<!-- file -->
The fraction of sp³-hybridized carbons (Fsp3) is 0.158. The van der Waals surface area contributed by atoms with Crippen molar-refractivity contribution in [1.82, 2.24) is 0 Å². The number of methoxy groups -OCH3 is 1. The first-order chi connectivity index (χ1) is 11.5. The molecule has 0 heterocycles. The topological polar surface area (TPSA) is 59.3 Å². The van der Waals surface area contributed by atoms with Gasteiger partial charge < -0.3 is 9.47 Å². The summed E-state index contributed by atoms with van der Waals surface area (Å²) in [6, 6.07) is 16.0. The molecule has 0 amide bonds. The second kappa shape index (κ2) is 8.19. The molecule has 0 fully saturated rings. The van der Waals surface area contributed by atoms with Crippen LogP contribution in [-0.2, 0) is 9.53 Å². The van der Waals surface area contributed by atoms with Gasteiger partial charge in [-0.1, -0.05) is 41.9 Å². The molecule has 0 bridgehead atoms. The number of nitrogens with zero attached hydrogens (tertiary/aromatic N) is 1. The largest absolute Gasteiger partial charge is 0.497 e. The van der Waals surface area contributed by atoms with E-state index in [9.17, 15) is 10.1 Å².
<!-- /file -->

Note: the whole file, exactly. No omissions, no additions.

The fraction of sp³-hybridized carbons (Fsp3) is 0.158. The van der Waals surface area contributed by atoms with Crippen molar-refractivity contribution in [1.82, 2.24) is 0 Å². The number of methoxy groups -OCH3 is 1. The first-order chi connectivity index (χ1) is 11.5. The molecule has 0 heterocycles. The topological polar surface area (TPSA) is 59.3 Å². The van der Waals surface area contributed by atoms with Gasteiger partial charge < -0.3 is 9.47 Å². The summed E-state index contributed by atoms with van der Waals surface area (Å²) in [6, 6.07) is 16.0. The molecule has 0 amide bonds. The second kappa shape index (κ2) is 8.19. The molecule has 0 fully saturated rings. The van der Waals surface area contributed by atoms with Crippen LogP contribution in [-0.2, 0) is 9.53 Å². The van der Waals surface area contributed by atoms with Gasteiger partial charge in [-0.1, -0.05) is 41.9 Å². The molecule has 0 bridgehead atoms. The number of nitrogens with zero attached hydrogens (tertiary/aromatic N) is 1. The largest absolute Gasteiger partial charge is 0.497 e. The van der Waals surface area contributed by atoms with E-state index in [9.17, 15) is 10.1 Å².